Skip to main content

Here's what is expected to cost Ottawa homeowners more in 2024

City of Ottawa, City Hall

City of Ottawa staff are proposing the 2024 budget be drafted with a maximum 2.5 per cent property tax hike, along with higher fees for transit, recreation and culture activities, garbage collection and water and wastewater services.

The finance and corporate services committee will vote Sept. 5 on the directions to staff for developing the 2024 operating and capital budgets. As part of the budget development process approved by the new Council last December, a specific direction is required from elected officials for a tax target to guide staff in developing the operating and capital budgets for the new year.

"The 2024 Draft Budget will demonstrate a commitment to core investments in physical and social infrastructure, keeping residents safe and secure, supporting affordability and housing, protecting the environment, and promoting quality of life in communities across Ottawa," the report says.

Staff are recommending the 2024 tax increase be capped at 2.5 per cent, which would follow Mayor Mark Sutcliffe's campaign promise for a maximum tax hike of 2.5 per cent in 2023 and 2024.

The Ottawa Police Service levy and the Transit Service levy would each increase by no more than 2.5 per cent.

The report says the 2024 budget pressures include salary increases for staff, along with "estimated inflationary increases on fuel, utilities, contracts, and capital construction impacts."

"The current external economic conditions and supply chain pressures have resulted in inflationary pressures impacting all City Services. Increases on construction indices, parts and supplies will have an impact to the 2024 budget pressures."

The report says several service reviews have been conducted at Ottawa City Hall this year to ensure "efficiencies were identified," including the Facility Use Optimization Review, the Fleet Optimization Review and a Revenue Opportunities Review.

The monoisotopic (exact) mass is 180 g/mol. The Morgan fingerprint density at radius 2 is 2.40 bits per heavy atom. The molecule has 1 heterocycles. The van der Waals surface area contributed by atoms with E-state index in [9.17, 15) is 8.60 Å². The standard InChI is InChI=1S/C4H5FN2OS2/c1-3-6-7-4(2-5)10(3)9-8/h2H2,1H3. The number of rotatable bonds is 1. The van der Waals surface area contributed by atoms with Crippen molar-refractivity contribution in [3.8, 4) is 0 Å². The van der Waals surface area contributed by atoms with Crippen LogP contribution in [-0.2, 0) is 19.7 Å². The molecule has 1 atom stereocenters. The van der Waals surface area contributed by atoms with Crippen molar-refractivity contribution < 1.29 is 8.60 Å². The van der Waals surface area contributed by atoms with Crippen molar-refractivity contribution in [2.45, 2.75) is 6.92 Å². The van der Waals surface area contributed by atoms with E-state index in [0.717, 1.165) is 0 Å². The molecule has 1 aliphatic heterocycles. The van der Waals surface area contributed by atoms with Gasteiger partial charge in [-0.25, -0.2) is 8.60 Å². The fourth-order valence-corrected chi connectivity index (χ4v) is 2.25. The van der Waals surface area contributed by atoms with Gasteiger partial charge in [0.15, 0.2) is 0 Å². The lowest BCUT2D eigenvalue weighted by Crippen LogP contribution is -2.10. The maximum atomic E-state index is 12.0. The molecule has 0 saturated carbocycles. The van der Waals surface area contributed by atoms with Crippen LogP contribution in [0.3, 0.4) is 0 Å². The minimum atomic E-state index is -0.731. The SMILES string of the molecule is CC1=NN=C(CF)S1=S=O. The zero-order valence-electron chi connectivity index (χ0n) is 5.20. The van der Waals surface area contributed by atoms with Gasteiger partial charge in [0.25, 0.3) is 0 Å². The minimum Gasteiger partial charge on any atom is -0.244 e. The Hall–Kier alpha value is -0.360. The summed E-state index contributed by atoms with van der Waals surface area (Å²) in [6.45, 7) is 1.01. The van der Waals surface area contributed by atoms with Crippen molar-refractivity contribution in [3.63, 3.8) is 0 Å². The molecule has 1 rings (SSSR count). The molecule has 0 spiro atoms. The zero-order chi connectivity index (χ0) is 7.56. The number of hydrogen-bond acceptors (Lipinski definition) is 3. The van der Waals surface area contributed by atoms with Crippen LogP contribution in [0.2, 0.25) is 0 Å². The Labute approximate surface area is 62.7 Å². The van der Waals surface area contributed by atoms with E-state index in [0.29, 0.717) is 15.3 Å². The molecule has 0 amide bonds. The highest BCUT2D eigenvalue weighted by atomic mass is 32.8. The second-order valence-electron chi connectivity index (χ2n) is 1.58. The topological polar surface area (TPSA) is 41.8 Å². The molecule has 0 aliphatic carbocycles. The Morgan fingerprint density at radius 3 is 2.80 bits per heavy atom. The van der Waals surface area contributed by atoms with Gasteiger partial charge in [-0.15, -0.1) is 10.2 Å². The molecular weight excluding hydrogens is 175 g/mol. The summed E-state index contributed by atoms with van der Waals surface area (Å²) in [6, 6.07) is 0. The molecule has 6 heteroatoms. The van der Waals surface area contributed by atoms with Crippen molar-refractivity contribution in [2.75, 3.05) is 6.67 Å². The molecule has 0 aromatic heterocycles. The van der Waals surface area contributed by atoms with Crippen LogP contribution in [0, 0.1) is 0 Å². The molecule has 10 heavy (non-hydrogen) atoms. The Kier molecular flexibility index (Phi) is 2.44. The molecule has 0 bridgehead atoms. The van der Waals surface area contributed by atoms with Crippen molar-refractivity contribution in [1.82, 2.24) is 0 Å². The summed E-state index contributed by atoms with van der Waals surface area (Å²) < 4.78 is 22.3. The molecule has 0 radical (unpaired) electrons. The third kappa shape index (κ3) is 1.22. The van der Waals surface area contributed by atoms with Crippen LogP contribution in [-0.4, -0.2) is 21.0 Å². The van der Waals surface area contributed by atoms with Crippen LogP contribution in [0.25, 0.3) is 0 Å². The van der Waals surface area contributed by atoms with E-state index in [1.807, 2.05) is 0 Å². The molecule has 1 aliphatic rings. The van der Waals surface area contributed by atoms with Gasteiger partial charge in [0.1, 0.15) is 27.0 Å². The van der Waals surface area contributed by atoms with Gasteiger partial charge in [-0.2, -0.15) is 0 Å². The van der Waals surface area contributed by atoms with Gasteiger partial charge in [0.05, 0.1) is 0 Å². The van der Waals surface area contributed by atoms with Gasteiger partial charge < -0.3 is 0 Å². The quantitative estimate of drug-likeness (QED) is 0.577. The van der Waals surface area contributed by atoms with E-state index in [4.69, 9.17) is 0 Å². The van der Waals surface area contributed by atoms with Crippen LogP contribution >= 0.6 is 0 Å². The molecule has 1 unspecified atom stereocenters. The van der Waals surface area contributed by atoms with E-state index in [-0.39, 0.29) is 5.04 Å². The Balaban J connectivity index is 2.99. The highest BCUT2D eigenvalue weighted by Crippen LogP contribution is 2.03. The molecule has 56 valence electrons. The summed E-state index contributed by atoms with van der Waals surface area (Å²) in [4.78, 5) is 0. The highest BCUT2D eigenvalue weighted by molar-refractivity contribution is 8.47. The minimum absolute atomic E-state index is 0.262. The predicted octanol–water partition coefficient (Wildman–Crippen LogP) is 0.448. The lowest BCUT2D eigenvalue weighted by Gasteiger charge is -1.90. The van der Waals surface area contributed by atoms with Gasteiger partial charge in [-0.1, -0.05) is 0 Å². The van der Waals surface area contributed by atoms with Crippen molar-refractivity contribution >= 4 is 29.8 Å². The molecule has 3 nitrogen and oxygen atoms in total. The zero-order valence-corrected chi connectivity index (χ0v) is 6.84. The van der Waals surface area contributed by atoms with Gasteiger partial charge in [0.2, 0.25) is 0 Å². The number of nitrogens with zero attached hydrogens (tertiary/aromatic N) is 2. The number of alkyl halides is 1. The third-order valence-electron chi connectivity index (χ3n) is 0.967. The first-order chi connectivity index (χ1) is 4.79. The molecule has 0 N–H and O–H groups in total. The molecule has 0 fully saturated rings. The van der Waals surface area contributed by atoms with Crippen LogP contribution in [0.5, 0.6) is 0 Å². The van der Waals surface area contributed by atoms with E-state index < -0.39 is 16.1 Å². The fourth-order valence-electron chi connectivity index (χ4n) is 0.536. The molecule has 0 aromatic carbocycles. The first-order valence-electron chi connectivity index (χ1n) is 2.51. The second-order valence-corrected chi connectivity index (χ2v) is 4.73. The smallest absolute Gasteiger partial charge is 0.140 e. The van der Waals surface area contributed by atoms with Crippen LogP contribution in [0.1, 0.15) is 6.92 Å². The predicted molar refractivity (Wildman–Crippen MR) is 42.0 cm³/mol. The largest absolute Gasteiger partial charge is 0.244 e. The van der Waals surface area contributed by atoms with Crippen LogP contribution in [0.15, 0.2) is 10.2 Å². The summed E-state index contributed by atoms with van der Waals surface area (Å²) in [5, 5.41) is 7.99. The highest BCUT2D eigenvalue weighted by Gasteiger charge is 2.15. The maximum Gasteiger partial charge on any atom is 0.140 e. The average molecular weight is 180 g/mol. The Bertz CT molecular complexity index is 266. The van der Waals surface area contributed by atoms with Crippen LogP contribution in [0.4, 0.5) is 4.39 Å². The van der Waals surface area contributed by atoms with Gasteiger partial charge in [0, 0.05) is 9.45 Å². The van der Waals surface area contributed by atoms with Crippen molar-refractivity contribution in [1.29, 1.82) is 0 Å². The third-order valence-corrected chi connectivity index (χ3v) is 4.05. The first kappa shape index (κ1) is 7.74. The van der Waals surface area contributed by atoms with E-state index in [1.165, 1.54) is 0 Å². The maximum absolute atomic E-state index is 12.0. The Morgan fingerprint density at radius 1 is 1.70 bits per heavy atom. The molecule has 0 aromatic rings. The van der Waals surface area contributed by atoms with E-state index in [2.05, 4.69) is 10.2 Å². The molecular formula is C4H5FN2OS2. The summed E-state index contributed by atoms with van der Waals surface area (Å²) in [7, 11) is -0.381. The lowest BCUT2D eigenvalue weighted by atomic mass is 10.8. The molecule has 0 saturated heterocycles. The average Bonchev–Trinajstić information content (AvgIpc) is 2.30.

The 2024 budget will also include a list of proposed efficiencies and opportunities for Council to consider.

Staff say OC Transpo is facing the "greatest financial challenge" of all city departments, with a projected $35 million shortfall in fare revenue next year.  The report says staff are continuing the "Service Review to reduce spending" next year, including aligning bus routes to current ridership levels and reducing payments to rail contractors based on "current conditions."

The 2.5 per cent hike in property taxes, along with a projected assessment growth of 1.5 per cent in 2024, would generate $81.3 million in new funding to support city services. Staff say the city would receive $49.3 million in new revenue, transit would see an additional $15 million, Ottawa police would receive $13.375 million in new funding, while the Ottawa Public Library would get $2.370 million.

The staff report says a 2.5 per cent property tax increase would cost the average urban property taxpayer an additional $105 in 2024, while rural homeowners would see the property tax bill increase $86.

The proposed budget would also include a 2.5 per cent hike in transit fares, a 2 per cent cost of living increase to all recreation fees and an increase in garbage fees. Homeowners will also face a projected 4.3 per cent increase in water and wastewater rates in 2024.

The 2024 draft city of Ottawa budget will be tabled to Council on Nov. 8. Council will finalize the 2024 spending plan on Dec. 6.

The city of Ottawa is projecting a $6.6 million deficit this year, after a discretionary spending freeze and hiring pause were implemented.  The savings were required to address a $26 million deficit in the Public Works Department budget, which was blamed on snow, freezing rain and severe weather events this year. Top Stories

Stay Connected